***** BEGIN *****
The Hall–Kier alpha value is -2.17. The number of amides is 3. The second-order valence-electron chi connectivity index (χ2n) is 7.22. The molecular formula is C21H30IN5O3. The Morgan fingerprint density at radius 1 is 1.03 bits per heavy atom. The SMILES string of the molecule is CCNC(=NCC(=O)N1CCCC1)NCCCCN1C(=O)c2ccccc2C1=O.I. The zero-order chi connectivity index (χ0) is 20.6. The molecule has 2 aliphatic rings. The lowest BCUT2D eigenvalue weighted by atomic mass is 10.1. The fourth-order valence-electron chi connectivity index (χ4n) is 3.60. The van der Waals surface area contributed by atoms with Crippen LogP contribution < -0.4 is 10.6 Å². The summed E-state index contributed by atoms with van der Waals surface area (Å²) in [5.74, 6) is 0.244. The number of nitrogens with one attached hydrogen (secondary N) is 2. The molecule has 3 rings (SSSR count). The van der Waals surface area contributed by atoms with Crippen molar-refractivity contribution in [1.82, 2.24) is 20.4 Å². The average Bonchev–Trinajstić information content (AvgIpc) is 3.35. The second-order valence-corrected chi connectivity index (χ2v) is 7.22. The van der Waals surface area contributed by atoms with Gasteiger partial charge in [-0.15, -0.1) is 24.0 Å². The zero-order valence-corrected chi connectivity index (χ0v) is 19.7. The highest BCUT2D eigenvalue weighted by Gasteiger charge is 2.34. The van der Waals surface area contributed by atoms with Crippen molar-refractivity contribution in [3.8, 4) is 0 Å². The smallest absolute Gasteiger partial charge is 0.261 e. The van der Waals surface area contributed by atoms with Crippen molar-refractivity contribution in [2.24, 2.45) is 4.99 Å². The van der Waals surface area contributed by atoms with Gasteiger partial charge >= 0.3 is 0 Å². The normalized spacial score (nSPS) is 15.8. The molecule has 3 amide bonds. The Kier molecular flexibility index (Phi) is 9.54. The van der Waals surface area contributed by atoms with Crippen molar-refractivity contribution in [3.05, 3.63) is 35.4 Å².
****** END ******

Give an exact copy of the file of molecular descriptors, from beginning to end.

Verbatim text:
The Hall–Kier alpha value is -2.17. The number of amides is 3. The second-order valence-electron chi connectivity index (χ2n) is 7.22. The molecular formula is C21H30IN5O3. The Morgan fingerprint density at radius 1 is 1.03 bits per heavy atom. The SMILES string of the molecule is CCNC(=NCC(=O)N1CCCC1)NCCCCN1C(=O)c2ccccc2C1=O.I. The zero-order chi connectivity index (χ0) is 20.6. The molecule has 2 aliphatic rings. The lowest BCUT2D eigenvalue weighted by atomic mass is 10.1. The fourth-order valence-electron chi connectivity index (χ4n) is 3.60. The van der Waals surface area contributed by atoms with Crippen LogP contribution < -0.4 is 10.6 Å². The summed E-state index contributed by atoms with van der Waals surface area (Å²) in [5.74, 6) is 0.244. The number of nitrogens with one attached hydrogen (secondary N) is 2. The molecule has 3 rings (SSSR count). The van der Waals surface area contributed by atoms with Crippen molar-refractivity contribution in [1.82, 2.24) is 20.4 Å². The average Bonchev–Trinajstić information content (AvgIpc) is 3.35. The second-order valence-corrected chi connectivity index (χ2v) is 7.22. The van der Waals surface area contributed by atoms with Gasteiger partial charge in [-0.15, -0.1) is 24.0 Å². The zero-order valence-corrected chi connectivity index (χ0v) is 19.7. The highest BCUT2D eigenvalue weighted by Gasteiger charge is 2.34. The van der Waals surface area contributed by atoms with Crippen molar-refractivity contribution in [3.8, 4) is 0 Å². The smallest absolute Gasteiger partial charge is 0.261 e. The van der Waals surface area contributed by atoms with Crippen molar-refractivity contribution in [2.24, 2.45) is 4.99 Å². The van der Waals surface area contributed by atoms with Gasteiger partial charge >= 0.3 is 0 Å². The normalized spacial score (nSPS) is 15.8. The molecule has 3 amide bonds. The Kier molecular flexibility index (Phi) is 9.54. The van der Waals surface area contributed by atoms with Crippen molar-refractivity contribution in [3.05, 3.63) is 35.4 Å².